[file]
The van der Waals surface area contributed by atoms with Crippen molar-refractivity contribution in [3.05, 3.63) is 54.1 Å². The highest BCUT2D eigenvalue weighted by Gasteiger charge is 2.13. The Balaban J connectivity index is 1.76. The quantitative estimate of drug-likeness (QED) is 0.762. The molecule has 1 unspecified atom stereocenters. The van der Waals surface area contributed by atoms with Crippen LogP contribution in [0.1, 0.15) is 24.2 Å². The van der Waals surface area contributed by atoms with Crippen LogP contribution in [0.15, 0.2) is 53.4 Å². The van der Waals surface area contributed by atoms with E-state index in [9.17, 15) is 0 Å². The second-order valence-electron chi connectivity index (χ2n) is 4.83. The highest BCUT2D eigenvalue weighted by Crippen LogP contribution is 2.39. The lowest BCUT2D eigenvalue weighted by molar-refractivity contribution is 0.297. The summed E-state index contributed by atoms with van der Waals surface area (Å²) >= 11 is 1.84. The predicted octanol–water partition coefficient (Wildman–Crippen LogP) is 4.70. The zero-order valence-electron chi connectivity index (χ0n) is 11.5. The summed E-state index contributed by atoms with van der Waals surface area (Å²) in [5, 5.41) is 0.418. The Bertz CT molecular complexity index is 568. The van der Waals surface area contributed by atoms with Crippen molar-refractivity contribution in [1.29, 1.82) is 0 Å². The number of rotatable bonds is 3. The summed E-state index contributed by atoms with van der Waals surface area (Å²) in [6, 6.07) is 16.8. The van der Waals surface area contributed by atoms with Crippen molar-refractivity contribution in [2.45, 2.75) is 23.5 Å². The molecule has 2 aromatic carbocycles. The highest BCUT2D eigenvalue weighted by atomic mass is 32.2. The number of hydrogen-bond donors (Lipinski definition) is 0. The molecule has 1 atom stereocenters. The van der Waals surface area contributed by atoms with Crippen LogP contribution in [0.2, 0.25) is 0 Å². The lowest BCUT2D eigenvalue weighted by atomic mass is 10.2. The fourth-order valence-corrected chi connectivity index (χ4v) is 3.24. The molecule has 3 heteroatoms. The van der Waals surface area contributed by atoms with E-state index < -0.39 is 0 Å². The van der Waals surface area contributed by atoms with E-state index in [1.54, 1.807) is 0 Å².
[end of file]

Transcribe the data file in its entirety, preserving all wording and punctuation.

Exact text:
The van der Waals surface area contributed by atoms with Crippen molar-refractivity contribution in [3.05, 3.63) is 54.1 Å². The highest BCUT2D eigenvalue weighted by Gasteiger charge is 2.13. The Balaban J connectivity index is 1.76. The quantitative estimate of drug-likeness (QED) is 0.762. The molecule has 1 unspecified atom stereocenters. The van der Waals surface area contributed by atoms with Crippen LogP contribution in [0.1, 0.15) is 24.2 Å². The van der Waals surface area contributed by atoms with Crippen LogP contribution in [0.15, 0.2) is 53.4 Å². The van der Waals surface area contributed by atoms with E-state index in [9.17, 15) is 0 Å². The second-order valence-electron chi connectivity index (χ2n) is 4.83. The highest BCUT2D eigenvalue weighted by Crippen LogP contribution is 2.39. The lowest BCUT2D eigenvalue weighted by molar-refractivity contribution is 0.297. The summed E-state index contributed by atoms with van der Waals surface area (Å²) >= 11 is 1.84. The predicted octanol–water partition coefficient (Wildman–Crippen LogP) is 4.70. The zero-order valence-electron chi connectivity index (χ0n) is 11.5. The summed E-state index contributed by atoms with van der Waals surface area (Å²) in [5, 5.41) is 0.418. The Bertz CT molecular complexity index is 568. The van der Waals surface area contributed by atoms with Crippen molar-refractivity contribution in [1.29, 1.82) is 0 Å². The number of rotatable bonds is 3. The summed E-state index contributed by atoms with van der Waals surface area (Å²) in [6, 6.07) is 16.8. The van der Waals surface area contributed by atoms with Crippen molar-refractivity contribution in [2.45, 2.75) is 23.5 Å². The molecule has 2 aromatic carbocycles. The highest BCUT2D eigenvalue weighted by atomic mass is 32.2. The number of hydrogen-bond donors (Lipinski definition) is 0. The molecule has 1 atom stereocenters. The van der Waals surface area contributed by atoms with Crippen LogP contribution in [0.2, 0.25) is 0 Å². The lowest BCUT2D eigenvalue weighted by atomic mass is 10.2. The fourth-order valence-corrected chi connectivity index (χ4v) is 3.24. The molecule has 3 heteroatoms. The van der Waals surface area contributed by atoms with E-state index < -0.39 is 0 Å². The van der Waals surface area contributed by atoms with E-state index in [1.54, 1.807) is 0 Å².